For the course of the 1996 Atlanta Olympic Games a number of the ibm.com staff got volunteered to work onsite in Atlanta on aspects of the Olympic Games website. While also running www.ibm.com. It was somewhat challenging since the Olympic Games technology people did not want us accessing non–Games systems, and the IBM Corporate security people did not want us accessing ibm.com from non–IBM networks. And the Olympic Games network, managed by IBM, was not an IBM approved network.
Somehow we managed. www.ibm.com finally crested over a million hits per day on either 18 or 19 July 1996.
You’ll note a big jump in time from August ‘95 to July ‘96 in this narrative.
In between we threw together (with an emphasis on threw) a website for the ACM Chess Challenge, also known as the first Kasparov vs. Deep Blue match. That was a disaster. After that fiasco we were able to justify a massive systems upgrade for www.ibm.com, moving from a two–system configuration (RS/6000 model 320’s with AFS as the filesystem) to our own POWERparallel SP/2 (initially 8 nodes in Schaumburg, IL but eventually composed of 24(?) nodes with 12 in Schaumburg, IL and 12 in Columbus, OH).
A final innovation (for me at any rate) during this period was that I created a testing framework for the homepage script, allowing me to render versions of the page for any browser, country, organization, or date (the publishing system had some date–specific options in it which we rarely used, but allowed us to post content for publication at a certain time, or for banners to run at specific times during the day. I had this whole weird little notion, based on analysis of the traffic, that we could run one set of content during the US day, and a different more consumer oriented batch of content at night, at the time I’d say that 75–80% of the traffic was US originated.)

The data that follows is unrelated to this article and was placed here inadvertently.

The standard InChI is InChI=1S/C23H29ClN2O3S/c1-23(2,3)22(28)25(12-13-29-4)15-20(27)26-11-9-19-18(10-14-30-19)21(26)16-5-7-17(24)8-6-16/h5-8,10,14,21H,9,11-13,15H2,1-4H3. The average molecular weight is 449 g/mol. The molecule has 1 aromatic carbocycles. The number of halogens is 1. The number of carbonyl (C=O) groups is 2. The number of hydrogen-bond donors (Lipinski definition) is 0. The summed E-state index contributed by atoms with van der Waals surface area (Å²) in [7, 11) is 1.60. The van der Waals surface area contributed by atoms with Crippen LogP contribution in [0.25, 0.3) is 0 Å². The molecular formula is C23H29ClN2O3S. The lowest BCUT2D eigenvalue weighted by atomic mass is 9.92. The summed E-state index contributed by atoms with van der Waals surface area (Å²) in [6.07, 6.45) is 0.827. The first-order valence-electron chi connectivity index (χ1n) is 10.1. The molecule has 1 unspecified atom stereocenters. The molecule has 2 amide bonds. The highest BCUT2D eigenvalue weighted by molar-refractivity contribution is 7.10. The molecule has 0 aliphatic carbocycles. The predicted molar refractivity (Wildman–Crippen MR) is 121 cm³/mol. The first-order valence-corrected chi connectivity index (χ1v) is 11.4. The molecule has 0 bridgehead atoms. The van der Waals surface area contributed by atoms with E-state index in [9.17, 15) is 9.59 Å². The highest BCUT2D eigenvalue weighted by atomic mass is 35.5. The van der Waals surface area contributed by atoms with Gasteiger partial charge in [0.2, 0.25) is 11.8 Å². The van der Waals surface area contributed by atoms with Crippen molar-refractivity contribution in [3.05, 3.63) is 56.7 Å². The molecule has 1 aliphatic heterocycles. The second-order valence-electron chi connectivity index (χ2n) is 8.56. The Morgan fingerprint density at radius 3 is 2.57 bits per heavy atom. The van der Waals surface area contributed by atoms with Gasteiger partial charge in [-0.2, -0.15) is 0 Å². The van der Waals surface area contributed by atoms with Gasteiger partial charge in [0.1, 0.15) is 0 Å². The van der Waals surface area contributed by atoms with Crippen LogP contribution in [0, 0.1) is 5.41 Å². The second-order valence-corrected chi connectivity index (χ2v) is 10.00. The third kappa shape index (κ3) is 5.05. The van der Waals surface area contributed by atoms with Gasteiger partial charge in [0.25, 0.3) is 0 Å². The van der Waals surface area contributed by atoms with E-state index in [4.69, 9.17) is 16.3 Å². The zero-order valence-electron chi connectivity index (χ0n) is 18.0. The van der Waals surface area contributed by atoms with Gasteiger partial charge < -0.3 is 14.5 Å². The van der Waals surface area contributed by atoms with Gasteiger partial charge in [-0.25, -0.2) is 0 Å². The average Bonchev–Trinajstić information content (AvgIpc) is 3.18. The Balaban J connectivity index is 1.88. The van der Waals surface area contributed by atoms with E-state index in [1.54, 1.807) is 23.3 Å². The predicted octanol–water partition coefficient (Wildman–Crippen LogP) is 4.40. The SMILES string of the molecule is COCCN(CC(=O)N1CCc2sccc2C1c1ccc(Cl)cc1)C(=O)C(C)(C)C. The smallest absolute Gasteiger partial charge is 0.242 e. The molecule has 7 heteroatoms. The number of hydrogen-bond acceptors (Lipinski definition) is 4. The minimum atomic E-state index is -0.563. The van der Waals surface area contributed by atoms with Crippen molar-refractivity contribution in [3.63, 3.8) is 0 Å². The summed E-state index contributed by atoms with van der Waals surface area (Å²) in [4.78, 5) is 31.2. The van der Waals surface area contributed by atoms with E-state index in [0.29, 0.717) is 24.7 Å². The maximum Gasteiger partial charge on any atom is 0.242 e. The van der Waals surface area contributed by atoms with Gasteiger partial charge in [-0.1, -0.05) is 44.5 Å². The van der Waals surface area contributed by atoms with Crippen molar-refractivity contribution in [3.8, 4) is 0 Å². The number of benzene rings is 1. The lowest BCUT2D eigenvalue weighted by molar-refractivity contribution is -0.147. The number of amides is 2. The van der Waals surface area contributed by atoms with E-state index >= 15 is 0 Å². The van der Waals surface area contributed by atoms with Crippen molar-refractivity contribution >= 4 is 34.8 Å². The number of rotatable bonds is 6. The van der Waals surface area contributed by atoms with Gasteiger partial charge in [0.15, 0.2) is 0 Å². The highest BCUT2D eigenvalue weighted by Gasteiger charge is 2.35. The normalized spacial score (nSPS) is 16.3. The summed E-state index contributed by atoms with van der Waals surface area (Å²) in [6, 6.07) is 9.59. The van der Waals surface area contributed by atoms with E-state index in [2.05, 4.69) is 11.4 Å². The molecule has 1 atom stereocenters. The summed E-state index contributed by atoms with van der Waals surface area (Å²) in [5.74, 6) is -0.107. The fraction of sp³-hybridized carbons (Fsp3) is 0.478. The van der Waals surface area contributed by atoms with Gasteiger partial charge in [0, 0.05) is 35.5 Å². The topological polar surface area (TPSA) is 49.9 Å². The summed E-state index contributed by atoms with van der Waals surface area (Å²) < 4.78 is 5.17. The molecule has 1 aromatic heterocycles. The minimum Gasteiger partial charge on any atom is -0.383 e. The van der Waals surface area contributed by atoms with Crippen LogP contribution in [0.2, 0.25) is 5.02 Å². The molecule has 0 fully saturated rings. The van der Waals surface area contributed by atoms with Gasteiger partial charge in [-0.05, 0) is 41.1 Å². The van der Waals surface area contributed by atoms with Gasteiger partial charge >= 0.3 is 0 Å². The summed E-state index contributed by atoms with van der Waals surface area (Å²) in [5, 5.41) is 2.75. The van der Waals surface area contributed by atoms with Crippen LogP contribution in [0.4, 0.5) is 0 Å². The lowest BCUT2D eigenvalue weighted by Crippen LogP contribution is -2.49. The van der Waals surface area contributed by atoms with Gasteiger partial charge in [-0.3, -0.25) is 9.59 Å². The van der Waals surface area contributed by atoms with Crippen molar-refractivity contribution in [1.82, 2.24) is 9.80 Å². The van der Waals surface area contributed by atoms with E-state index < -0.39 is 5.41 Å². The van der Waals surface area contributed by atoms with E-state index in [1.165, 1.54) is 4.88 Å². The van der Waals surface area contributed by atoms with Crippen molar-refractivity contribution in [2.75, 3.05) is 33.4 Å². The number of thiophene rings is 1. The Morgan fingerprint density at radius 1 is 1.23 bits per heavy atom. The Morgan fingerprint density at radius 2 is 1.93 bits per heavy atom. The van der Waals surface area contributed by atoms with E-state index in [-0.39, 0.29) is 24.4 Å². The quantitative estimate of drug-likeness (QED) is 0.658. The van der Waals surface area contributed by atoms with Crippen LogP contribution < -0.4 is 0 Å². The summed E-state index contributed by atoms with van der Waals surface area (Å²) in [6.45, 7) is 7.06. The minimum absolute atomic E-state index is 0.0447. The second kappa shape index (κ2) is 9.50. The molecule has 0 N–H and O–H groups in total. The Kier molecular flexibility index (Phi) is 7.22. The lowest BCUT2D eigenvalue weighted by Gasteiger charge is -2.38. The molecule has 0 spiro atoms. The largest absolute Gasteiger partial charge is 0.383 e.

It kills me that I don’t have a screenshot of this redesign.
I believe I have a printout I can scan in.
I was really happy with this redesign, though it was incredibly painful to go through and launch at the time. Around October 1996 we started thinking about a refresh of some sort, and we had started working with StudioArchetype. About 38 seconds after we started thinking about a refresh/redesign, a statement from on high came down that we would redesign the homepage and fast. So we unplugged our phones (the Armonk voicemail people kept coming by to check mine because the mailbox was constantly full) and dove in.
My other memory of this redesign was that we launched it two days before Thanksgiving.
It couldn’t be helped, we absolutely had to launch it before the
end of the month, because in early December 1996 we
were kicked out moved out
of our Armonk offices to a temporary suite at
55 Broad Street in Manhattan.
Anyway, we launched two days before Thanksgiving.
About an hour into the launch I realized the error logs were going off the scale and ended up spending all that night and all day Wednesday
systematically rewriting all of the HTML in the site.
See, at this point we had some scripts to generate pages for the site, but the site was still almost entirely static and coded by hand.
We had had several plans to shift to a content management system but were
foiled by this part has been removed to avoid embarrassing
IBM and subjecting the author to a surely annoying if not painful lawsuit to launch.
So, we continued hand coding pages well into 1998—1999. I’ll see if I can dig up the printout and scan it in here.